The once seemingly impervious walls that fox hunting had built around itself with the invention of so-called ‘trail hunting’ are crumbling fast. Following on from the decision to suspend ‘trail hunting’ by Forestry England (the government department responsible for managing and promoting the nation’s forests and one of our largest landowners) because of the secretly-recorded and leaked Hunting Office webinars, the National Trust has just announced that they too have paused ‘trail hunting’ on their land and will not be issuing any licences for the remainder of the ‘season’ (which ends in March). This is a huge blow for illegal fox hunting, and potentially means no more hunting on Trust land before their next AGM (which because of Covid-19 has been rescheduled to August 2021).
The licencing of so-called ‘trail hunting’ on National Trust land has been hugely contentious. A member-led motion to ban it was only defeated by the use of the Chair’s proxy votes at the Trust’s 2017 AGM (see – National Trust and Trail Hunting 101) and we know that many staff have become increasingly concerned over the last three years that such an important charity has taken severe reputational damage as the evidence of criminal activity by licenced hunts has built up.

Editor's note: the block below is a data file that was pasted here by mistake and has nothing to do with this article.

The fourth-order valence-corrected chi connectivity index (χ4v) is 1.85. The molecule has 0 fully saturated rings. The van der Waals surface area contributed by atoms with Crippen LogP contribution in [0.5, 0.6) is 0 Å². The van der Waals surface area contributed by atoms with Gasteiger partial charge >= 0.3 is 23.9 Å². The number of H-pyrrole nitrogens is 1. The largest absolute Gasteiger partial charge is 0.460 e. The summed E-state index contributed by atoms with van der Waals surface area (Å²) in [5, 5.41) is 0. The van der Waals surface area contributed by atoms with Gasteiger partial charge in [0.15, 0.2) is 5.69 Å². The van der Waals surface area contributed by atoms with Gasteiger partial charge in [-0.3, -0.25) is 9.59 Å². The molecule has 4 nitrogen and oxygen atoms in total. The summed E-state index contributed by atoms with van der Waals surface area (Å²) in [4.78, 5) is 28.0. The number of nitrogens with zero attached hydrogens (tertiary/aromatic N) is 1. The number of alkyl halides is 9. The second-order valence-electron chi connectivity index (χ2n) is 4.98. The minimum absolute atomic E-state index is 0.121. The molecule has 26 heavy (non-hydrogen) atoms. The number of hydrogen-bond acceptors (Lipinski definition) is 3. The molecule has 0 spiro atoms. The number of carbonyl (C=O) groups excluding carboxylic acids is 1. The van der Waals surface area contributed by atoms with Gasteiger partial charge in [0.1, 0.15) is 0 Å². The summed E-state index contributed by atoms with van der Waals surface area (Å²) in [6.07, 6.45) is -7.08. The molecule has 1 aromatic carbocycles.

According to the Trust’s ‘List of licensed trail hunts‘ just one hunt had been licenced so far this autumn (it’s not known how many hunts had also applied to use Trust land once lockdown restrictions are lifted on December 2nd). This may not seem a particularly significant act, therefore, but as one of the largest landowners in Britain hunts have relied on the land (without land hunts literally have nowhere to operate) and the credibility that association with the Trust has given them.
That may well all be coming to an end now, and it is hugely symbolic that such a respected charity has taken another look at ‘trail hunting’ and decided that – at the moment at least – it wants nothing at all to do with it.